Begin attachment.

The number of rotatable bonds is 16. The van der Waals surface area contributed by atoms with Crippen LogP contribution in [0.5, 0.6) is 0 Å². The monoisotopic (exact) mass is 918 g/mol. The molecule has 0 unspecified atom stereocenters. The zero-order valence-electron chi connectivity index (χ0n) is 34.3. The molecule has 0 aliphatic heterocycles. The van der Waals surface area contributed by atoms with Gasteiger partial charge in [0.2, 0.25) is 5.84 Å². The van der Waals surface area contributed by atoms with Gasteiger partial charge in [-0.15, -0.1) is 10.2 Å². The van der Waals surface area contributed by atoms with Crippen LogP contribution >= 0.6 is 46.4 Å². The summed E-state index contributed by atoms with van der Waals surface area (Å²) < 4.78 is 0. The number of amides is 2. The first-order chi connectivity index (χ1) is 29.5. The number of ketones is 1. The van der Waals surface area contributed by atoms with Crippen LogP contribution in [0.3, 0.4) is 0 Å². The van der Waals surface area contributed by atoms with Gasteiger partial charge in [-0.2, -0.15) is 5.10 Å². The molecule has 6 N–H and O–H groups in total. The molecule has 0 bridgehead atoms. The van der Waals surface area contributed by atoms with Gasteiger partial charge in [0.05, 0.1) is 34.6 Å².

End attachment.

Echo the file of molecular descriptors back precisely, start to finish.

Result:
The number of rotatable bonds is 16. The van der Waals surface area contributed by atoms with Crippen LogP contribution in [0.5, 0.6) is 0 Å². The monoisotopic (exact) mass is 918 g/mol. The molecule has 0 unspecified atom stereocenters. The zero-order valence-electron chi connectivity index (χ0n) is 34.3. The molecule has 0 aliphatic heterocycles. The van der Waals surface area contributed by atoms with Gasteiger partial charge in [0.2, 0.25) is 5.84 Å². The van der Waals surface area contributed by atoms with Gasteiger partial charge in [-0.15, -0.1) is 10.2 Å². The van der Waals surface area contributed by atoms with Crippen LogP contribution >= 0.6 is 46.4 Å². The summed E-state index contributed by atoms with van der Waals surface area (Å²) < 4.78 is 0. The number of amides is 2. The first-order chi connectivity index (χ1) is 29.5. The number of ketones is 1. The van der Waals surface area contributed by atoms with Crippen LogP contribution in [0.3, 0.4) is 0 Å². The van der Waals surface area contributed by atoms with Gasteiger partial charge in [-0.2, -0.15) is 5.10 Å². The molecule has 6 N–H and O–H groups in total. The molecule has 0 bridgehead atoms. The van der Waals surface area contributed by atoms with Gasteiger partial charge in [0.05, 0.1) is 34.6 Å².